They were frogmarched to a farmhouse two miles away where Miller and Frick kept them prisoner while Hoan went back to find the radio transmitter the men had hidden.
A search revealed that the men had £9,000 of sterling, dollars and German marks on them.
It took six interrogation sessions back in UK to establish that the arrested men were in fact trained spies looking for information on troop and naval movements and ships in fjords.
They had attended a special school in Oslo where they learned secret writing, code and sabotage.
The two Icelanders were happy to talk freely about who ran the school, what they learned and even draw diagrams of each room, hoping that they would be set free to return home.
But the German Fresenius was a harder nut to crack and withheld his secret radio call sign from interrogators right until the very end in a bid to stop them sending double-crossing information back to his German masters.
Despite his efforts, British agents did manage to send a message to German control purporting to be from Fresenius and discovered a second radio transmitter he had hidden in the Icelandic hills.
The file notes that it was a badly planned expedition and so rushed that the three enemy spies had barely been given a cover story. They were told to admit to being German spies looking for meteorological information but to keep back the true aim of the trip in a bid to conceal German concern about a naval attack.
Even an examination of their wireless transmitter by British experts found that it had been hurriedly put together without proper parts and valves - which was taken as a sign of increasing equipment shortages in the German forces.
Any hopes that Fresenius, Bjornsson and Juliusson had of returning home or of a dramatic rescue by their spymasters proved hollow.
All three were handed over to the American forces and their file ends with a report from the interrogation camp. It concludes: ‘’There is a vague suggestion that the Germans would be sufficiently interested in Fresenius to arrange for his return from Iceland in a U-boat. My own view is that the Germans will abandon these unsuccessful spies and that any attempts to arrange for a submarine will be doomed to failure.
‘’In my report of 22.5.44 I said the decision may well be that this man should be court martialled and shot. Today I see no reason to depart from that view.’’
I could not located anything on the web suggesting the execution of Ernst Fresenius was carried out.
“Those two army privates sentenced to death for raping a young British girl might be able to get a reprieve. They could join a special commando unit with, say, 10 other criminals, and go on a raid of a Nazi HQ the night before D-Day. Or something like that.”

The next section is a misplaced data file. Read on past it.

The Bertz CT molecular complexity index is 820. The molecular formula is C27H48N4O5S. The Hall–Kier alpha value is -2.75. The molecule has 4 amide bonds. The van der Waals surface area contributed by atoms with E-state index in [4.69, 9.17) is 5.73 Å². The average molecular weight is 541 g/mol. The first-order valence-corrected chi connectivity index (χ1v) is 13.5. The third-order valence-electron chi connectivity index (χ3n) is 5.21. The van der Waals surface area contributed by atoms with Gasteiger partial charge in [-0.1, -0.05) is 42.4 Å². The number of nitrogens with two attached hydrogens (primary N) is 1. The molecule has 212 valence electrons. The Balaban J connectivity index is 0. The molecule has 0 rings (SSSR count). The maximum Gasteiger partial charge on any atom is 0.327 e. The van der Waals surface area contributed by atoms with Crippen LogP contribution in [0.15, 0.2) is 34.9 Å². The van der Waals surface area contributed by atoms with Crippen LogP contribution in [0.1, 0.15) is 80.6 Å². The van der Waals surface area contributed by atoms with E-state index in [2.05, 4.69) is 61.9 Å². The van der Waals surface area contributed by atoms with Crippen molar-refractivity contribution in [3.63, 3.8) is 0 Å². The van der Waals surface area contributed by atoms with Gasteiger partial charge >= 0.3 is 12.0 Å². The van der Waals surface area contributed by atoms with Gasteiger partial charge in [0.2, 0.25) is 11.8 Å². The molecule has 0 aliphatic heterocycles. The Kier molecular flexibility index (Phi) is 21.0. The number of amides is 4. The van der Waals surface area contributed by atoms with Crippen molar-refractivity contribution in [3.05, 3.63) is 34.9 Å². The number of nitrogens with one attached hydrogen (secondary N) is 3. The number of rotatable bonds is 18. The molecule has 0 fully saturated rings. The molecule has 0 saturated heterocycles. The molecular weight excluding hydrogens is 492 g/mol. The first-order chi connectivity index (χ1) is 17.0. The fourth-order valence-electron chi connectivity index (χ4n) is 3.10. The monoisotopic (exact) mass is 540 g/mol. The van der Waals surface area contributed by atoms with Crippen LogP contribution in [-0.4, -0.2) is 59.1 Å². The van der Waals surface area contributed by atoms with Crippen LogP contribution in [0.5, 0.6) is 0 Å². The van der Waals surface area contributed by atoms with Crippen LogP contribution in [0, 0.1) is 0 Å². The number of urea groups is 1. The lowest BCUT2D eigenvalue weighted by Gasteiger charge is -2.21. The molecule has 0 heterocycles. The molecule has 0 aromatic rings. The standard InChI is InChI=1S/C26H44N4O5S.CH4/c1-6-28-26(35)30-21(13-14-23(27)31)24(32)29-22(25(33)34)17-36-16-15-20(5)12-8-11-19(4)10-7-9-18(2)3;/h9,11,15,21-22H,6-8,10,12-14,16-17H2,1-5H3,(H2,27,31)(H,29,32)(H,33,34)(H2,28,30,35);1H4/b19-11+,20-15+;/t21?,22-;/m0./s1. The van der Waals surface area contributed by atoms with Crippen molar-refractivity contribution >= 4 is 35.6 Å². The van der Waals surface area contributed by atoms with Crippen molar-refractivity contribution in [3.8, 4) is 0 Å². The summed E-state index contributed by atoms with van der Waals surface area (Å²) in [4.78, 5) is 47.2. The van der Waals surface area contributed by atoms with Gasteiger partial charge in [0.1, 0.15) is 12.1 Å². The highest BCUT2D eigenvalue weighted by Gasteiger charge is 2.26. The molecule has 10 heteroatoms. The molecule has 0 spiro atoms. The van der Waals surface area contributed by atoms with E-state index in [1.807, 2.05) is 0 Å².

The best scene from that movie, and completely ad-libbed. Some of the most memorable movie lines are, such as “We need a bigger boat” and “I’ll be back.”
Just after Walter Payton broke Jim Brown’s career rushing record, Saturday Night Live Weekend Update did a story on the NFL reviewing their archives, and they found that Payton had not in fact broken the Brown’s record. NFL Films found footage of additional yardage not credited to Brown in his career stats. SNL then showed the clip from “The Dirty Dozen” of Brown sprinting across the courtyard, chucking hand grenades down the vents. It was hilarious. I tried to find it on You Tube but could not.
I suppose they could have taken some encouragement by how badly the Allies have cocked up the Italy campaign and how easily the Anzio beachhead was contained. But if you look at the big picture the reason for the impasse is a lack of forces - we were trying to take the offensive against an army of almost equal strength - and terrain and weather favoring the defense.
And we have a high command that has very much taken to heart the hard lessons learned at Salerno and Anzio.
The Muslim lobby and PC crowd would never let Ike use a crusader’s sword as his unit symbol today.
Any chance you copied that p1 article about MacArthur and the November election?
Nope. Maybe I can get it on my next news gathering trip.
Thanks. I tried zooming in my browser but it just got fuzzy and appears to continue on a different page.
Disclaimer: Opinions posted on Free Republic are those of the individual posters and do not necessarily represent the opinion of Free Republic or its management. All materials posted herein are protected by copyright law and the exemption for fair use of copyrighted works.